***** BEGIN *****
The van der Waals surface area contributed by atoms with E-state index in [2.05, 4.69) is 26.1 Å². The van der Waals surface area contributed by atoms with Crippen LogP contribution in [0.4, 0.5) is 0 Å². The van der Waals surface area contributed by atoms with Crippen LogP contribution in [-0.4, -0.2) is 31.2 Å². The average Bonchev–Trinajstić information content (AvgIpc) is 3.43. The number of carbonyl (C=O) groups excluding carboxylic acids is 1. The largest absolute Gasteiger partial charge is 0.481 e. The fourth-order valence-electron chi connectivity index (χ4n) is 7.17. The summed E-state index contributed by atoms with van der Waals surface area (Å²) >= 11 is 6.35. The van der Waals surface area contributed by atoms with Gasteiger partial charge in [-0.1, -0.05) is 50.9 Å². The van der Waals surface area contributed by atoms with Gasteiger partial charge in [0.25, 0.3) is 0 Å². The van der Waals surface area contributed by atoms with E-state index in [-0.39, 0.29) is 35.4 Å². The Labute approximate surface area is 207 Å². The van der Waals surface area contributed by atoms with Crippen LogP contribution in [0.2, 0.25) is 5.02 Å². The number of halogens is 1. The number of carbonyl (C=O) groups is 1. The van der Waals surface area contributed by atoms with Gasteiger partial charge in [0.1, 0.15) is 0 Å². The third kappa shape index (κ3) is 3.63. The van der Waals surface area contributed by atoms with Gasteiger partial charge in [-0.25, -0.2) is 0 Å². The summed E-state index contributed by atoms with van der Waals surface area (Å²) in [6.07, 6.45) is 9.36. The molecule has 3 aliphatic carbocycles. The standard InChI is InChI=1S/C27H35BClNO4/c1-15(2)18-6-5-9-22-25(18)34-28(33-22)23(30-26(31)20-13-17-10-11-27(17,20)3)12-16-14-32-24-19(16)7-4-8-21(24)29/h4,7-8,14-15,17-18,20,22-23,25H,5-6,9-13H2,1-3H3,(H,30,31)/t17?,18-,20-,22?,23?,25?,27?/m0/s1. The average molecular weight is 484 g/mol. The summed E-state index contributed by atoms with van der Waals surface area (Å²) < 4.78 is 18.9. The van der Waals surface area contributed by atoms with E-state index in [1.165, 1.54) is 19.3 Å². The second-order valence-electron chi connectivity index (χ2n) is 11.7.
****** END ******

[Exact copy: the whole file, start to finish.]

The van der Waals surface area contributed by atoms with E-state index in [2.05, 4.69) is 26.1 Å². The van der Waals surface area contributed by atoms with Crippen LogP contribution in [0.4, 0.5) is 0 Å². The van der Waals surface area contributed by atoms with Crippen LogP contribution in [-0.4, -0.2) is 31.2 Å². The average Bonchev–Trinajstić information content (AvgIpc) is 3.43. The number of carbonyl (C=O) groups excluding carboxylic acids is 1. The largest absolute Gasteiger partial charge is 0.481 e. The fourth-order valence-electron chi connectivity index (χ4n) is 7.17. The summed E-state index contributed by atoms with van der Waals surface area (Å²) >= 11 is 6.35. The van der Waals surface area contributed by atoms with Gasteiger partial charge in [-0.1, -0.05) is 50.9 Å². The van der Waals surface area contributed by atoms with Gasteiger partial charge in [0.25, 0.3) is 0 Å². The van der Waals surface area contributed by atoms with E-state index in [-0.39, 0.29) is 35.4 Å². The Labute approximate surface area is 207 Å². The van der Waals surface area contributed by atoms with Crippen LogP contribution in [0.2, 0.25) is 5.02 Å². The number of halogens is 1. The number of carbonyl (C=O) groups is 1. The van der Waals surface area contributed by atoms with Gasteiger partial charge in [0.1, 0.15) is 0 Å². The third kappa shape index (κ3) is 3.63. The van der Waals surface area contributed by atoms with Gasteiger partial charge in [-0.25, -0.2) is 0 Å². The summed E-state index contributed by atoms with van der Waals surface area (Å²) in [6.07, 6.45) is 9.36. The molecule has 3 aliphatic carbocycles. The standard InChI is InChI=1S/C27H35BClNO4/c1-15(2)18-6-5-9-22-25(18)34-28(33-22)23(30-26(31)20-13-17-10-11-27(17,20)3)12-16-14-32-24-19(16)7-4-8-21(24)29/h4,7-8,14-15,17-18,20,22-23,25H,5-6,9-13H2,1-3H3,(H,30,31)/t17?,18-,20-,22?,23?,25?,27?/m0/s1. The average molecular weight is 484 g/mol. The summed E-state index contributed by atoms with van der Waals surface area (Å²) < 4.78 is 18.9. The van der Waals surface area contributed by atoms with E-state index in [1.165, 1.54) is 19.3 Å². The second-order valence-electron chi connectivity index (χ2n) is 11.7.